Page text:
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Deals & Dealmakers

CANY to lead discussion on Climate Mobilization Act, FISP Regulations

CANY, a New York-based architecture and engineering firm, will lead a Real Estate Weekly panel of government agencies and industry experts to discuss significant changes to building requirements: Local Law 97 (Climate Mobilization Act) and a more critical Local Law 11 (FISP).

The panel will explain the synergy between these laws and provide a strategy to address both on February 6 at Convene, 151 West 42nd Street in Manhattan.

The event, which will feature senior leaders from CANY, MG Engineering and Apogee Enterprises will focus on strategies to navigate the significant challenges of these regulations in a planned and structured manner.

The event will provide clarity on new requirements and timelines while offering a roadmap to facilitate strategic navigation of the requirements over the long-term and provide insight on potential solutions.

“By using the upcoming FISP inspection cycle to their advantage, building owners can control costs and avoid duplicative building improvements required by Local Law 97,” said Jarrett Huddleston, CANY. “Any building owner that is conducting FISP inspections can use this as an opportunity to plan for compliance with Local Law 97.”

Last year, the New York City Council passed the Climate Mobilization Act (CMA), to reduce the greenhouse gas emissions and improve efficiency for commercial and residential buildings larger than 25,000 square feet. Of the 11 pieces of legislation that are part of the CMA, the centerpiece is Local Law 97 of 2019, which establishes strict limits for carbon emissions.

By 2024, affected buildings must meet reduced carbon emission standards and additional energy conservation requirements, or face significant fines. For every metric ton of carbon over the limit, a fine of $268 (per metric ton per square foot) will be implemented on an annual basis with additional fines for false or inaccurate reporting. Fines could be hundreds of thousands of dollars for some buildings. Carbon emission levels are further reduced in 2029.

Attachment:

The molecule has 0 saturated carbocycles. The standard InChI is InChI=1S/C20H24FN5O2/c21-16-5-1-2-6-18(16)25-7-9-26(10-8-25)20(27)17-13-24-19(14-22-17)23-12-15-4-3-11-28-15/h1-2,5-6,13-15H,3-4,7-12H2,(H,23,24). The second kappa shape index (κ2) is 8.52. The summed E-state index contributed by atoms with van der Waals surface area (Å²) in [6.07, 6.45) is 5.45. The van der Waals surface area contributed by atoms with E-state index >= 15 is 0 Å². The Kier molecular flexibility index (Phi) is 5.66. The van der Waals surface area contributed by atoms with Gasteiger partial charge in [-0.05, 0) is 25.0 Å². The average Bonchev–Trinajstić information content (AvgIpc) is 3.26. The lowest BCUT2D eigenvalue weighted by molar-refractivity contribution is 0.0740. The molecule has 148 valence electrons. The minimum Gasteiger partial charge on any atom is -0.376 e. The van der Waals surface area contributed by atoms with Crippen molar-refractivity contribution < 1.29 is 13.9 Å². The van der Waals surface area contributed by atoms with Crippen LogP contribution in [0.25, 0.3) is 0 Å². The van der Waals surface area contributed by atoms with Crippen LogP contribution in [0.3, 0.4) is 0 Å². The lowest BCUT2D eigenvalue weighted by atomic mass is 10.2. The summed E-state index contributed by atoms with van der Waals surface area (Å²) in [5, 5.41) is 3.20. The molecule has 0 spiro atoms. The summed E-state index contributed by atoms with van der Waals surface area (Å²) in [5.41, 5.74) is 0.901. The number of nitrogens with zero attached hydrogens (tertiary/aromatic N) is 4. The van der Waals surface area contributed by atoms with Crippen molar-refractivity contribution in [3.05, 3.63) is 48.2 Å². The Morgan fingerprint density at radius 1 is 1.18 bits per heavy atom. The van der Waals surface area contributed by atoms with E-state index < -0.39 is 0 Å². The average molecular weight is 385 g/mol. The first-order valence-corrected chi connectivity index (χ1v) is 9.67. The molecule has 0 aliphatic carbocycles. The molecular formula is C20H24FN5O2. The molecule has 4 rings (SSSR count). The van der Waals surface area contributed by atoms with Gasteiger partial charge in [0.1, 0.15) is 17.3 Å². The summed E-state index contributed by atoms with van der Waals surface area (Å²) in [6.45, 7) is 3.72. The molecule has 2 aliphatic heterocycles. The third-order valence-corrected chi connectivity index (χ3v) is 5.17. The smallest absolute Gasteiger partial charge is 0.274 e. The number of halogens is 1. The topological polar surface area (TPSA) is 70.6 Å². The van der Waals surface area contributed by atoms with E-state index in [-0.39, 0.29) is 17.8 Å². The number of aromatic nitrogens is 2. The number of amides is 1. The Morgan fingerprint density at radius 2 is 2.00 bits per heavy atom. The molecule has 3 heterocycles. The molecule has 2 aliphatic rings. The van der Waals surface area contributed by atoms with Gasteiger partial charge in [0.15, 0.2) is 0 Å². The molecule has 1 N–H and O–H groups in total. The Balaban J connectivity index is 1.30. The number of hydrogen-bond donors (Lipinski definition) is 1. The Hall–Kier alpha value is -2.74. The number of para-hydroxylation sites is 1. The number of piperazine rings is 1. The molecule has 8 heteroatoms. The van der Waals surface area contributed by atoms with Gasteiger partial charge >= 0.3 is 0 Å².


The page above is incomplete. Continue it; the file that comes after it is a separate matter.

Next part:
Immediate action is required by owners of non-compliant buildings to begin planning to resolve the issue, which could entail new HVAC equipment, new roofs, new windows and potentially new facades in certain buildings. This process can be both time consuming and expensive, and the panel discussion will lay out an approach that combines compliance with Local Law 11 (FISP) and Local Law 97 to control costs and approach remediation in the most efficient manner.

Local Law 11 – known as FISP (Facade Inspection Safety Program) — requires periodic inspection of building facades and exteriors for all properties six stories or taller.

FISP covers 13,000 properties in New York City and mandates that building owners engage a Qualified Exterior Wall Inspector (QEWI) to inspect their building exterior and file a technical report on the condition of the facade once every five years. CANY has been conducting these inspections since 1999.

Starting February 2020, the New York City Department of Buildings (DOB) will tighten FISP requirements for building owners, requiring additional hands-on inspections, probe investigations, display of a facade condition certificate increased civil penalties and a new $2,000 penalty for failure to correct Safe with a Repair and Maintenance Program (SWARMP) conditions by the next cycle. Many owners will be prompted to perform maintenance and repairs, and by coordinating the two requirements owners can reduce costs.

To register for the event, please visit:

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